Israel’s 70th anniversary of independence will be a time for joyous celebration. But a dark shadow of sorrowful memory will hover nearby. Barely a month after Prime Minister David Ben-Gurion proudly read the Proclamation of Independence, restoring Jewish national sovereignty after nearly two millennia of diaspora dispersion and the recent horrors of the Holocaust, Jews were once again at war – against each other.
The Altalena, a ship dispatched from Europe by the Irgun commanded by Menachem Begin, arrived north of Tel Aviv with desperately needed weapons and munitions. Nine hundred fighters on board debarked to join the struggle for independence. But Ben-Gurion, perceiving a menacing challenge to the fledgling state – and especially to his authority – viewed the Altalena as the spearhead of a putsch to overthrow his government.
In a recent article (Commentary, April 2018) Rabbi Meir Y. Soloveichik of Yeshiva University (New York) defined “the moment that made Israel a nation.” It came after Ben-Gurion ordered the destruction of the Altalena, aground off the Tel Aviv beach and under fierce attack. Begin forbade his followers from returning fire: milkhemet ahim le-olam lo (never a war between brothers).
It was, Rabbi Soloveichik writes, Begin’s “greatest moment,” a moment “that will ensure his immortality.” Standing on the deck of the Altalena, “amid the hurling shells and dying comrades and followers yearning to return fire,” Begin insisted, “in words that would define a nation, that Jews do not shoot at Jews.” While describing Begin with compassionate wisdom, Rabbi Soloveichik virtually ignored Ben-Gurion, noting only that he “ordered the ship shelled.”
Ben-Gurion knew in advance that the Altalena was arriving with fighters, guns and ammunition. An agreement had already been reached with Begin’s representatives over the distribution of weapons, with eighty per cent allocated to the Israel Defense Forces and the remainder for Irgun fighters struggling to preserve the Jewish Quarter in the Old City of Jerusalem.
After the ship docked off-shore at Kfar Vitkin, Irgun fighters on board departed for Netanya to be inducted into the IDF. Weapons and ammunition were unloaded to the beach, surrounded by six hundred Israeli soldiers commanded by Moshe Dayan. An ultimatum was issued for the “confiscation of all weapons.” Ben-Gurion demanded: “Either they accept orders and carry them out, or [we] shoot.” In his own hand-writing, he added: “Immediately.” As Begin began to speak to his followers, the beach was raked with gunfire. Six Irgun men and two IDF soldiers died in the exchange.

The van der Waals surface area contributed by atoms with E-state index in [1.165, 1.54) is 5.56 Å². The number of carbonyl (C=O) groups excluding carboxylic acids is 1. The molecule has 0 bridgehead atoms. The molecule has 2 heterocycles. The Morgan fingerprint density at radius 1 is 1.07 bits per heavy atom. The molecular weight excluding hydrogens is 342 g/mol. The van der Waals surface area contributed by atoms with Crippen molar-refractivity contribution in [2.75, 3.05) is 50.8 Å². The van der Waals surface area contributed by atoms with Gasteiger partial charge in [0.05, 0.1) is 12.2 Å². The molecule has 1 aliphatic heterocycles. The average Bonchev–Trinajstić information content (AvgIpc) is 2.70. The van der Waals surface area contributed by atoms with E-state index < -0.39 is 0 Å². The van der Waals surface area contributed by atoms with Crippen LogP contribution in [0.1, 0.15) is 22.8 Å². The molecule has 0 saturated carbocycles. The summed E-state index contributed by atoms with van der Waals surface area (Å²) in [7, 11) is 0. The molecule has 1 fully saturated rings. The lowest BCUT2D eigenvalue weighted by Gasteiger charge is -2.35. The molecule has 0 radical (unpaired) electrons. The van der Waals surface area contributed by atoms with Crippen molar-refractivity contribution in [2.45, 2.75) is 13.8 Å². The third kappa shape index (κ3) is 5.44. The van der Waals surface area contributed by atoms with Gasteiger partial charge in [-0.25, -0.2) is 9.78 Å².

The Altalena, with Begin and Irgun commanders on board, headed south toward Tel Aviv. It ran aground 150 meters from the beach at the end of Rehov Frishman – opposite Palmach headquarters in the Ritz Hotel. Unwilling to negotiate with Begin, Ben-Gurion insisted upon forcing “the enemy . . . to unconditional surrender, by all the means and methods available.” At an emergency meeting Ben-Gurion insisted: “This is an attempt to destroy the army. This is an attempt to kill the state.” He demanded: “get Begin!”
As negotiations foundered over the government demand for an unconditional Irgun surrender and relinquishment of all weapons, the command was given to open fire on the ship. Two machine-gun crews refused. Hilary Dilesky, a recent South African immigrant commanding a cannon crew, protested to a high-ranking officer: “I hadn’t come to Israel to fight Jews.” He was ordered to fire; he obeyed. Nearly fifty years later he confessed, “This has been a burden all my life, and still is.”
Moments after Altalena commander Monroe Fein ordered the Star of David lowered and raised a white surrender flag, a cannon shell slammed into the ship, igniting a blazing fire. Those who jumped from the burning ship met a hail of gunfire from the beach. A Navy doctor on a nearby vessel saw the white flag flying from the Altalena, but “rifle and machine-gun fire kept hitting living targets.”
Menachem Begin was among the last to abandon ship, jumping into the water just before the Altalena was engulfed in flames. Irgun members swimming ashore after the munitions on board exploded were targeted by gun fire from soldiers under Yitzhak Rabin’s command. A young Palmach soldier was stunned: “Before my eyes was waged a war between brothers. Jews are shooting Jews – in order to kill!” That day in Tel Aviv, ten men from the Altalena and one IDF soldier were killed in the fighting. The groundless hatred between Jews that had undermined Jewish sovereignty in the 1st century war against Roman conquerors hovered menacingly over the fledgling State of Israel.
The fratricidal violence that erupted with the arrival of the Altalena left a deep and lasting wound. The question endures: can the government of Israel resort to violence against its citizens without compromising its own legitimacy? Advocates of the forcible dismantling of settlements in Judea and Samaria should remember the worst self-inflicted wound in Israel’s history, only one month after independence, and heed its tragic lesson.
Jerold S. Auerbach is the author of Brothers at War: Israel and the Tragedy of the Altalena (2011). His newest book, Print to Fit: The New York Times, Zionism and Israel 1896-2016, will be published this summer by Academic Studies Press.